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Norwegians have paid tribute to the 77 people who were killed during a bombing and shooting five years ago. In remarks on the anniversary of the attacks, Norway's Prime Minister said: "Time does not heal all wounds."
Memorial services have taken place in several places across Norway on Friday to honor those who lost their lives five years ago in gruesome attacks in the capital and on Utoya island.
"We still see the traces of the terror attacks," said Norwegian Prime Minister Erna Solberg during a wreath laying ceremony in Oslo. "After five years, many still need someone to talk to."
"Time does not heal all wounds," she said.
Together with members of Norway's royal family, Solberg laid wreaths at Oslo's government quarter - the site of a car bomb detonated by Anders Behring Breivik that killed eight people.
Young people read out the names of the dead. One Twitter user wrote that it was "hard to hold back tears."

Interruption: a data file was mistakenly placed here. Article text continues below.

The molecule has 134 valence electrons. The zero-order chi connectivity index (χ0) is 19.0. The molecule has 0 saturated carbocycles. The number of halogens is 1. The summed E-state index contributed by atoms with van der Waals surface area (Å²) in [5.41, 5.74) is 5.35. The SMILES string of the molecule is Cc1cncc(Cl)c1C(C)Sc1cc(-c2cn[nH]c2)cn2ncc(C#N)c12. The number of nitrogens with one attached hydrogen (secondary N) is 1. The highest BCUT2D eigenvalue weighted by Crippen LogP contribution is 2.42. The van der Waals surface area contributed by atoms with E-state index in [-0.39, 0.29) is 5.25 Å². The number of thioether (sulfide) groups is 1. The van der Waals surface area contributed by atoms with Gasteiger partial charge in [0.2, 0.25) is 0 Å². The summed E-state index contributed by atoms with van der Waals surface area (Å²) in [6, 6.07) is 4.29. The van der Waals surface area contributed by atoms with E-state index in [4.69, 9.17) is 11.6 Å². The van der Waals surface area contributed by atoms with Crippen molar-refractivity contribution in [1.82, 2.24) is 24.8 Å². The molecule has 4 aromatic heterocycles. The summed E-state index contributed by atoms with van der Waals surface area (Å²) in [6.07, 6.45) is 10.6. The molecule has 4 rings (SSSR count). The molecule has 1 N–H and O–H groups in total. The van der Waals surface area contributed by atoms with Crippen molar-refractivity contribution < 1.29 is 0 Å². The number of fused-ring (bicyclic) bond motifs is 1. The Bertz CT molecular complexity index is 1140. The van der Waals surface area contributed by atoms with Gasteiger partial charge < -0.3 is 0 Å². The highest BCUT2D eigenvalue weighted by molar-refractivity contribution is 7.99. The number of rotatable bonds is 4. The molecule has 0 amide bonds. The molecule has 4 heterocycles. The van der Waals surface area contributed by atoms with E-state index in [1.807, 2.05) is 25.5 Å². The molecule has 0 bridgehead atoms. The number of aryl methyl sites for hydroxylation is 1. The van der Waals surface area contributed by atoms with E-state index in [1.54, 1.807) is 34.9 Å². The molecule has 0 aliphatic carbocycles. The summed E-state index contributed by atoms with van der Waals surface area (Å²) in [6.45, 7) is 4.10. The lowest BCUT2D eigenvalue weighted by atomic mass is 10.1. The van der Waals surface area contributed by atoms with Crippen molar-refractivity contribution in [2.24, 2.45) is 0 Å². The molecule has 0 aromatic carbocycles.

NATO General Secretary Jens Stoltenberg was also in attendance during the memorials and is due to speak later at a service in Oslo Cathedral. He was prime minister during the attacks in 2011.
Condolences across the world
Germany's Social Democrats (SPD) offered their condolences on the five-year anniversary of the attacks, tweeting: "5 years after the radical right-wing attack on Utoya, we remember the victims and stand together against right-wing violence!"
The US ambassador to Norway Samuel Heins released a statement on Facebook expressing his "deep sorrow for the tragic loss of life on that terrible day."
The British Embassy echoed those thoughts, with deputy ambassador Carol van der Walt saying that the nations are "united against extremism and terrorism."
On July 22 in 2011, Breivik, a right-wing extremist, detonated a bomb at Oslo's government quarter, before embarking on a shooting spree at a youth summer camp on Utoya island which was organized by the nation's Labor Party. Most of the 69 victims on Utoya were between 14 and 19 years old.
During his court testimony, he claimed to have been acting in self-defense to protect Norway by attacking the left-leaning political party he blamed for the country's immigration policies. He was sentenced to 21 years in a maximum security prison, the highest sentence possible in Norway.
rs/kl (AP, dpa)